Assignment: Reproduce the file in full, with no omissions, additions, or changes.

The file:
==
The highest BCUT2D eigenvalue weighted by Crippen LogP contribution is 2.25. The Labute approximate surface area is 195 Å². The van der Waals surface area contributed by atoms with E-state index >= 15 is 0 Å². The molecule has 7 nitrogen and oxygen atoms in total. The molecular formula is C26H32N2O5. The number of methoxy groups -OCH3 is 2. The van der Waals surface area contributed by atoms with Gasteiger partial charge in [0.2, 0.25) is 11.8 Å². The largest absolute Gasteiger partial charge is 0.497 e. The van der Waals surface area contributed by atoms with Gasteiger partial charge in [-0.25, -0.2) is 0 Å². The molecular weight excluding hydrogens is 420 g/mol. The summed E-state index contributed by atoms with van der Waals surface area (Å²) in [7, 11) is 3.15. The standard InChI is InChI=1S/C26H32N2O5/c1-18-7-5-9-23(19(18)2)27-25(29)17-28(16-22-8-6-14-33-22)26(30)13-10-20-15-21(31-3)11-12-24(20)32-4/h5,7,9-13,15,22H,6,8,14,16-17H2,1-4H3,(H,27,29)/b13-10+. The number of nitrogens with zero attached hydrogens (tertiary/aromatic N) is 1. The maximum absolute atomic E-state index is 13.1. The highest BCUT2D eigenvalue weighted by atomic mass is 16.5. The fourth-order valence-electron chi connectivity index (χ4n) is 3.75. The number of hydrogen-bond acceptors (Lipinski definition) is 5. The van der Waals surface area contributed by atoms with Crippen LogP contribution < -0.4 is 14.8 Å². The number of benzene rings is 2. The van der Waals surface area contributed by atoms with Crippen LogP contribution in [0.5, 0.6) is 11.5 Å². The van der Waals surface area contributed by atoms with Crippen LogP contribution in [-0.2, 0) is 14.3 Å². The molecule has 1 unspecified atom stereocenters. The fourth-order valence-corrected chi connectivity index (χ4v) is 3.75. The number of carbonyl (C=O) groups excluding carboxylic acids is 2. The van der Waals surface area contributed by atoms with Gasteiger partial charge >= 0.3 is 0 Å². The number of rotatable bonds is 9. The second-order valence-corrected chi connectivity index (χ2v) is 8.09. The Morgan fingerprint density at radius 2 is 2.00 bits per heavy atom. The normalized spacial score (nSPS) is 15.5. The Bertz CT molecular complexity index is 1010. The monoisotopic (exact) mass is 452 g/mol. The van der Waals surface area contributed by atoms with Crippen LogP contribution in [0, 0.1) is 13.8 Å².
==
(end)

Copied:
The highest BCUT2D eigenvalue weighted by Crippen LogP contribution is 2.25. The Labute approximate surface area is 195 Å². The van der Waals surface area contributed by atoms with E-state index >= 15 is 0 Å². The molecule has 7 nitrogen and oxygen atoms in total. The molecular formula is C26H32N2O5. The number of methoxy groups -OCH3 is 2. The van der Waals surface area contributed by atoms with Gasteiger partial charge in [0.2, 0.25) is 11.8 Å². The largest absolute Gasteiger partial charge is 0.497 e. The van der Waals surface area contributed by atoms with Gasteiger partial charge in [-0.25, -0.2) is 0 Å². The molecular weight excluding hydrogens is 420 g/mol. The summed E-state index contributed by atoms with van der Waals surface area (Å²) in [7, 11) is 3.15. The standard InChI is InChI=1S/C26H32N2O5/c1-18-7-5-9-23(19(18)2)27-25(29)17-28(16-22-8-6-14-33-22)26(30)13-10-20-15-21(31-3)11-12-24(20)32-4/h5,7,9-13,15,22H,6,8,14,16-17H2,1-4H3,(H,27,29)/b13-10+. The number of nitrogens with zero attached hydrogens (tertiary/aromatic N) is 1. The maximum absolute atomic E-state index is 13.1. The highest BCUT2D eigenvalue weighted by atomic mass is 16.5. The fourth-order valence-electron chi connectivity index (χ4n) is 3.75. The number of hydrogen-bond acceptors (Lipinski definition) is 5. The van der Waals surface area contributed by atoms with Crippen LogP contribution < -0.4 is 14.8 Å². The number of benzene rings is 2. The van der Waals surface area contributed by atoms with Crippen LogP contribution in [0.5, 0.6) is 11.5 Å². The van der Waals surface area contributed by atoms with Crippen LogP contribution in [-0.2, 0) is 14.3 Å². The molecule has 1 unspecified atom stereocenters. The fourth-order valence-corrected chi connectivity index (χ4v) is 3.75. The number of carbonyl (C=O) groups excluding carboxylic acids is 2. The van der Waals surface area contributed by atoms with Gasteiger partial charge >= 0.3 is 0 Å². The number of rotatable bonds is 9. The second-order valence-corrected chi connectivity index (χ2v) is 8.09. The Morgan fingerprint density at radius 2 is 2.00 bits per heavy atom. The normalized spacial score (nSPS) is 15.5. The Bertz CT molecular complexity index is 1010. The monoisotopic (exact) mass is 452 g/mol. The van der Waals surface area contributed by atoms with Crippen LogP contribution in [0, 0.1) is 13.8 Å².